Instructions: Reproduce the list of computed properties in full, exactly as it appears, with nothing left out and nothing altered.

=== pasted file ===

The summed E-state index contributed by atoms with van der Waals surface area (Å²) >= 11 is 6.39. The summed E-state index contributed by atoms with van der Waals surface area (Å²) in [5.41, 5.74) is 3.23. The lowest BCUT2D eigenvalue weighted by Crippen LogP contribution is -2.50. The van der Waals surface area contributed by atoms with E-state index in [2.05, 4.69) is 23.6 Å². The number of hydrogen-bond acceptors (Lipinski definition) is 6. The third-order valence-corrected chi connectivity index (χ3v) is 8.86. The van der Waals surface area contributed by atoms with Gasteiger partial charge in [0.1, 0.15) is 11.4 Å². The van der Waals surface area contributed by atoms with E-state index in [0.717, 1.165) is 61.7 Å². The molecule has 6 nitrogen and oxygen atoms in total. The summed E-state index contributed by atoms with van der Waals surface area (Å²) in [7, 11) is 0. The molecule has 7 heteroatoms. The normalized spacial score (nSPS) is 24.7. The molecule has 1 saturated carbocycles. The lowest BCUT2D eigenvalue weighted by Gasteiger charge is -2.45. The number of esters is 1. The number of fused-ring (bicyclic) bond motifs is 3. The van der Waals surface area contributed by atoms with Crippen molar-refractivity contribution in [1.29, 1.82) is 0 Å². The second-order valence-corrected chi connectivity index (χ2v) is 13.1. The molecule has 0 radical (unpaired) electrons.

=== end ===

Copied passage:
The summed E-state index contributed by atoms with van der Waals surface area (Å²) >= 11 is 6.39. The summed E-state index contributed by atoms with van der Waals surface area (Å²) in [5.41, 5.74) is 3.23. The lowest BCUT2D eigenvalue weighted by Crippen LogP contribution is -2.50. The van der Waals surface area contributed by atoms with E-state index in [2.05, 4.69) is 23.6 Å². The number of hydrogen-bond acceptors (Lipinski definition) is 6. The third-order valence-corrected chi connectivity index (χ3v) is 8.86. The van der Waals surface area contributed by atoms with Gasteiger partial charge in [0.1, 0.15) is 11.4 Å². The van der Waals surface area contributed by atoms with E-state index in [0.717, 1.165) is 61.7 Å². The molecule has 6 nitrogen and oxygen atoms in total. The summed E-state index contributed by atoms with van der Waals surface area (Å²) in [7, 11) is 0. The molecule has 7 heteroatoms. The normalized spacial score (nSPS) is 24.7. The molecule has 1 saturated carbocycles. The lowest BCUT2D eigenvalue weighted by Gasteiger charge is -2.45. The number of esters is 1. The number of fused-ring (bicyclic) bond motifs is 3. The van der Waals surface area contributed by atoms with Crippen molar-refractivity contribution in [1.29, 1.82) is 0 Å². The second-order valence-corrected chi connectivity index (χ2v) is 13.1. The molecule has 0 radical (unpaired) electrons.